Last week the Digitised Manuscripts to Europeana (DM2E) project officially kicked off. Hosted in the wonderful setting of the Humboldt University, the kickoff event lasted two days and brought together the 11 strong consortium of academic institutions, non-governmental organisations and cultural heritage institutions. Led by the Project Coordinator, Professor Stefan Gradmann, the kick-off event featured key-note addresses as well as presentation from work package leads about their work going forward.
DM2E will address the needs of scholars in the Digital Humanities who require tools for working with large bibliographic data sets. Dr Susan Schreibman of Trinity College Dublin and member of the DM2E Advisory Board gave a fascinating account of the current state of the Digital Humanities. She presented some of the ground-breaking research that is being undertaken on the history of reading practices and presented some of the best examples of visualisation projects in the Digital Humanities, such as Stanford’s Mapping the Republic of Letters.
Following on from this, Steffen Hennicke from the Humboldt University presented the Europeana Data Model (EDM). The Europeana Data Model stands at the heart of much of the technical work to be undertaken as part of DM2E. Its richness and flexibility facilitates contextualization of metadata in Europeana. The remainder of day one and the first half of day two was spent with break out sessions at which each Work Package lead set out their plan going forward.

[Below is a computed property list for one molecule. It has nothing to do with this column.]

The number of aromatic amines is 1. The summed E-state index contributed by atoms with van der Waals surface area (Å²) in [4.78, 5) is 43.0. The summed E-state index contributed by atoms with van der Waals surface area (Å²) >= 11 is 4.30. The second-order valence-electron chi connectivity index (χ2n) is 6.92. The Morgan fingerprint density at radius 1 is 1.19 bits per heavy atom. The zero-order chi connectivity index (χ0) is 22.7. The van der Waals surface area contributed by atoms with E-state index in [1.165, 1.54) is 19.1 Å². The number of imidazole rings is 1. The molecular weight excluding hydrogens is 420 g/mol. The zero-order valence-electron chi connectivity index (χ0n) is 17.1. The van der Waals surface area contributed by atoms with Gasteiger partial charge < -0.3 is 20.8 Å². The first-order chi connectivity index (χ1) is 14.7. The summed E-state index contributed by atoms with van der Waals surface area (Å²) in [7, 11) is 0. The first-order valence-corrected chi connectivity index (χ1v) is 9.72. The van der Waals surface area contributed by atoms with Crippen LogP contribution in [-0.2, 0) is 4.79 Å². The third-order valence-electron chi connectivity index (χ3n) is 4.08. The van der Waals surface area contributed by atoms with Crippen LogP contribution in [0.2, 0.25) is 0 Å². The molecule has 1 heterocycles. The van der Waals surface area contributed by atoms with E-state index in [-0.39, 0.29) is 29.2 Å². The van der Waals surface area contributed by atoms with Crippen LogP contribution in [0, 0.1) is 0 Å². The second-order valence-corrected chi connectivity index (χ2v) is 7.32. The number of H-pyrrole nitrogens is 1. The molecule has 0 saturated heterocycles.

To round off proceedings on the second day the final presentation was given by Louise Edwards from the European Library. Louise highlighted the challenges faced by Europeana going forward but also the opportunities that it held for enriching research and stimulating the development of new apps that used cultural heritage data.
Emphasis was placed on the importance of engaging scholarly communities with Europeana. It was a fitting end to the kick-off event as it showed where the the project would benefit the more general Europeana by enabling more communities to use Europe’s vast store of digital cultural heritage in new and exciting ways through the creation of innovative tools.